Article - Issue 59, June 2014
Unmanned Aerial Vehicles
Lambert Dopping-Hepenstal FREng
Unmanned aerial vehicles (UAVs), controlled from the ground, have the potential to deliver the biggest innovation for civil and military aircraft since jet propulsion. Lambert Dopping-Hepenstal FREng, programme director of the UAV project ASTRAEA, outlines how this far-reaching UK programme is addressing the technical, regulatory and societal challenges to the introduction of unmanned aircraft.
The disappearance of Flight MH370 over the southern Indian Ocean has sharpened the focus on the limitations of maritime reconnaissance aircraft in the search for wreckage. An area the size of Western Europe, none of it closer to land than 1,000 km, challenged the capabilities of the aircraft and the crews deployed to conduct the search. With limited range and inclement weather, aircraft spent more time travelling to and from the search area than on the search itself.
There has already been a great increase in the numbers of small unmanned aircraft being used for a wide variety of tasks, but within the next five to ten years, we may see much larger ones carrying out long-endurance flights in demanding conditions, such as search and rescue far out in the oceans. These vehicles could stay in a search area for the duration of the task, refuelled by other unmanned aircraft in order to pinpoint the target area.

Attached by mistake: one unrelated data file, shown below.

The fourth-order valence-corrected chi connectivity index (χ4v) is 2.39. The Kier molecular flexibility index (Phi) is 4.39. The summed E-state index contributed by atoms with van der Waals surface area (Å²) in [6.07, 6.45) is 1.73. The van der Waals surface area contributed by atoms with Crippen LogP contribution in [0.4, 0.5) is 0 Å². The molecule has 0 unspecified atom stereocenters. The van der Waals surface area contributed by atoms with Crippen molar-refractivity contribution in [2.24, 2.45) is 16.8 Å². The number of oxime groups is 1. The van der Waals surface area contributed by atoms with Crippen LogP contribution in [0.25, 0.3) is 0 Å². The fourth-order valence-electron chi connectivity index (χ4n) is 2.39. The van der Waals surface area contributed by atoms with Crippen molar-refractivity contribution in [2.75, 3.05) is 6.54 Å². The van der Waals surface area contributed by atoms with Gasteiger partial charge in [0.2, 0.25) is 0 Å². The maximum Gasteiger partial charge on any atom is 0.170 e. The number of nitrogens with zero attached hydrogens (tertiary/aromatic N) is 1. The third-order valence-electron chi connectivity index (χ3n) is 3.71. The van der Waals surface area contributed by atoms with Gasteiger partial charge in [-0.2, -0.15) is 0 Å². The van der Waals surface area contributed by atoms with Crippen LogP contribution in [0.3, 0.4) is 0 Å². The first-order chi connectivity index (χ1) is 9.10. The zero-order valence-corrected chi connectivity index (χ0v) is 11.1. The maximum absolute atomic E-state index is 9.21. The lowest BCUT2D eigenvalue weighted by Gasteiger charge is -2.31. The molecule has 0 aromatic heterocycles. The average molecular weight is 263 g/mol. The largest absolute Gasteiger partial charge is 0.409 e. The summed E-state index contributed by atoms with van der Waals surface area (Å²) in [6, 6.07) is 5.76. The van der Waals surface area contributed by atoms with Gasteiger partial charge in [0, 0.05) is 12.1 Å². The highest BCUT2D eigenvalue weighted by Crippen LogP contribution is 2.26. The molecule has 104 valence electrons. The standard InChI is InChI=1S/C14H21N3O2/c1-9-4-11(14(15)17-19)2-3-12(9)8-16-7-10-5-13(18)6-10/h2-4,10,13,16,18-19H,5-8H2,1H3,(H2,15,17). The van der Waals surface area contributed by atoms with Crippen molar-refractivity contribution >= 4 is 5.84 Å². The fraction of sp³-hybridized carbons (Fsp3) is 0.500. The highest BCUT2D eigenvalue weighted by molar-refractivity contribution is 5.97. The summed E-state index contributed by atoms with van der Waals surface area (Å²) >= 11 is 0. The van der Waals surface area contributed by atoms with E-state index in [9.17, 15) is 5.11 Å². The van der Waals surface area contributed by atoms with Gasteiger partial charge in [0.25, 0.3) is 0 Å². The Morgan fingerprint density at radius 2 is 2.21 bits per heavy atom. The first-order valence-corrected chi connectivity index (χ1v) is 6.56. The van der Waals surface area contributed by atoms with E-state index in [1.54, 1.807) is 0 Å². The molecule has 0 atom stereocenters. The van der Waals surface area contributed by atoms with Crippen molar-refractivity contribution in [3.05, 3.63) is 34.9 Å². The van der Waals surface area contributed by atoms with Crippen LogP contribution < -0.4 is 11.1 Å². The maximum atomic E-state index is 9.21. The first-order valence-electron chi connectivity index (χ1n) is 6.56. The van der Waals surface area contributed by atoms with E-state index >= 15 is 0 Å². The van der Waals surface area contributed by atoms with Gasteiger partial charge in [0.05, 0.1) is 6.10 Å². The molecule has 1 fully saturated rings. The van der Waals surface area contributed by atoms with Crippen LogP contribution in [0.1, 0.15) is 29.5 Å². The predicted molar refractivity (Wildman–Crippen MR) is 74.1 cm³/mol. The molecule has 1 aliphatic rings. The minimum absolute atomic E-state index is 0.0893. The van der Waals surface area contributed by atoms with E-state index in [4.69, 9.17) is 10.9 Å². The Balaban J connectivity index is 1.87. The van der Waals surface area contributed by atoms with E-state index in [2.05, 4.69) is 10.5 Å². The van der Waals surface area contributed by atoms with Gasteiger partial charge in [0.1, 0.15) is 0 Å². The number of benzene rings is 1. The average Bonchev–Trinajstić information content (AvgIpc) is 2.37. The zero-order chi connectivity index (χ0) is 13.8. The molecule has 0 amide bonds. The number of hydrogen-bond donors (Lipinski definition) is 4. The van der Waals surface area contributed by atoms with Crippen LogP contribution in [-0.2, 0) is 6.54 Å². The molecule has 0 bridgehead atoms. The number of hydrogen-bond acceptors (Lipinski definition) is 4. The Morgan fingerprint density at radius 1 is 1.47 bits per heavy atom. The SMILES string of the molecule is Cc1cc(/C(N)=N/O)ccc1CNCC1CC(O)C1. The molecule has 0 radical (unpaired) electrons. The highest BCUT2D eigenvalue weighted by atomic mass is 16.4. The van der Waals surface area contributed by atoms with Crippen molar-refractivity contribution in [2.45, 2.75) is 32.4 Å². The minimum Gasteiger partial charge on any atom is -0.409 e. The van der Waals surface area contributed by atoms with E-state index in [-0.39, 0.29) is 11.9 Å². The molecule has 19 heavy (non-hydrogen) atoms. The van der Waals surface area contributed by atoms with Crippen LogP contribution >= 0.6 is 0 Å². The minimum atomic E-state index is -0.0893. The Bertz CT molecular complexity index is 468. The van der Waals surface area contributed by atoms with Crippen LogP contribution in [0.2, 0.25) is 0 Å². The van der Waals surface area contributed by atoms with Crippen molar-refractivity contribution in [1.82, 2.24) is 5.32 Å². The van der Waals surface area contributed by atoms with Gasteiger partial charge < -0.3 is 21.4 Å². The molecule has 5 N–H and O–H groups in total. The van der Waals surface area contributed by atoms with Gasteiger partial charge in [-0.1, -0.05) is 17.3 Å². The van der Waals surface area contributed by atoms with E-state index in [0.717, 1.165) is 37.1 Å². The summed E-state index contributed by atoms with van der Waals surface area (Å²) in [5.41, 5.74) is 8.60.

The Thales Watchkeeper WK450 is a remote-piloted aircraft used by the UK Army for surveillance, reconnaissance and intelligence. In the latter stages of 2013, it became the first unmanned system to be certified by the military airworthiness authority for flying in appropriate airspace. The flights were overseen by military air traffic controllers © Thales
Unmanned aircraft need not be constrained by size, endurance and the operating limitations imposed by the need to protect a human on-board; they could fly for very long periods, in high-risk environments and could be of any shape or size. Small UAVs are already being used for surveying civil engineering projects, small-scale agricultural monitoring, filming at sporting events and police surveillance.
The potential uses for larger ones range from environmental monitoring to pipeline inspection, disaster relief and freight. The technologies that will spark this revolution will also help improve the safety, security and efficiency of manned aviation.